Have you ever heard the line “If you don’t cry it isn’t love”? It is in a song by The Magnetic Fields. Tthat line is stuck in my head and I keep wondering if it is true. I am pretty sure that it is. But I think it is sort of like clocks. We all just trust our definition of time. But time is really just something we made up to go with the sun. So does that make it real? Just because someone said one day that we should divide our lives into minutes, seconds, time. I wonder about this sometimes.
Every time I hear the word ‘Clocks’, I think of the famous song by Coldplay. I had the opportunity to go to a Coldplay concert once, but couldn’t go because it was during the summer and I had to work. Whenever I want to do work or relax, I find Coldplay to be the most comforting music. I never seem to get tired of it and I love almost every song that I have heard by them. Sometimes I’m frustrated with the music that is being produced today and how I’m constantly going back to old music rather than new.
DiDa DiDa…the room is so quiet I can hear the clock ticking. I can’t see anything because it is dark; it is already three in the morning. Lights are off, people are in their deep sleeps, while I’m still wide awake. I do not know the reason but I’m sleepless again tonight. I lie still and try to hypnotize myself using the sound of the clock. DiDa, DiDa, this is the rhythm of clock. It is not too fast, not too slow, combined together to make itself a never ending song. This song is my lullaby. It is my only companion for all these sleepless nights.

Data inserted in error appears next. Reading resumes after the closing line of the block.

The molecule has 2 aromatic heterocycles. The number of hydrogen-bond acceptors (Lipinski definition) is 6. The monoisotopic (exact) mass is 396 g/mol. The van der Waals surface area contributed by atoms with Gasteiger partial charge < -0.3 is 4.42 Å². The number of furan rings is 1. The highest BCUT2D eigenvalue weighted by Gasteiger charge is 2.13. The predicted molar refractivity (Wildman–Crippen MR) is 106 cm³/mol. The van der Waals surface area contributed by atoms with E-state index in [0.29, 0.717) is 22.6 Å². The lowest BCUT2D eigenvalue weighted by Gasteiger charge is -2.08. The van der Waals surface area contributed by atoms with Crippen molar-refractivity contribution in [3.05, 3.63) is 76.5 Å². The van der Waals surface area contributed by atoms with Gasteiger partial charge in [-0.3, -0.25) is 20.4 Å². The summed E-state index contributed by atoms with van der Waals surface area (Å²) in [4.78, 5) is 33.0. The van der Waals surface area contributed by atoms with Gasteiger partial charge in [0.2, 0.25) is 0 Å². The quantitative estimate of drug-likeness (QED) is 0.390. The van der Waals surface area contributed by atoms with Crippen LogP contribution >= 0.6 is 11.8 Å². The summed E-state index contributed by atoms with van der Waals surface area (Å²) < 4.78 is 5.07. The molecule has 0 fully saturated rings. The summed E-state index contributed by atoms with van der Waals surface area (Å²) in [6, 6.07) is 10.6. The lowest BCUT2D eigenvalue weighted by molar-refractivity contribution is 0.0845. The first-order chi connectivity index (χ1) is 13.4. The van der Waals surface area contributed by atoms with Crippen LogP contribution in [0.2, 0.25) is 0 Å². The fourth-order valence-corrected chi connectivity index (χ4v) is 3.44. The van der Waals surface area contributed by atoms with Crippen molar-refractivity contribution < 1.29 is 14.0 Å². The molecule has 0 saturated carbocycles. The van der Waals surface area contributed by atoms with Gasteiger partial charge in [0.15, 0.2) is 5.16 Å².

Summertime leaves its marks through sunburns, blond streaks, excess freckles, and tan lines. Some lines are like battle scars marking who you were before the summer and what you turned into. Others date your age with a vindictive truth that only several months of cloudy days can obscure. Time stops in the sweltering heat but my watch keeps ticking. It reminds me to do too many things that my lazy limbs refuse. A white band slithers around my wrist like a snake with a freshly eaten mouse inside. I slip my watch off and hide it inside my wool socks.
There is a ticking clock in the kitchen. It’s been there, on the wall above the table, forever. It looks a bit like half a grandfather clock that’s been stuck to the wall: big box surrounding the actual clock part, wooden ornamentation on the bottom and top, shielded by a glass door. It has a face, and it has hands. It sits there, on the wall, at dinner every night. Company often notes how loud it ticks. My dad put a rubber band in the workings to muffle the booming chime. I can’t hear the ticking, even when I try.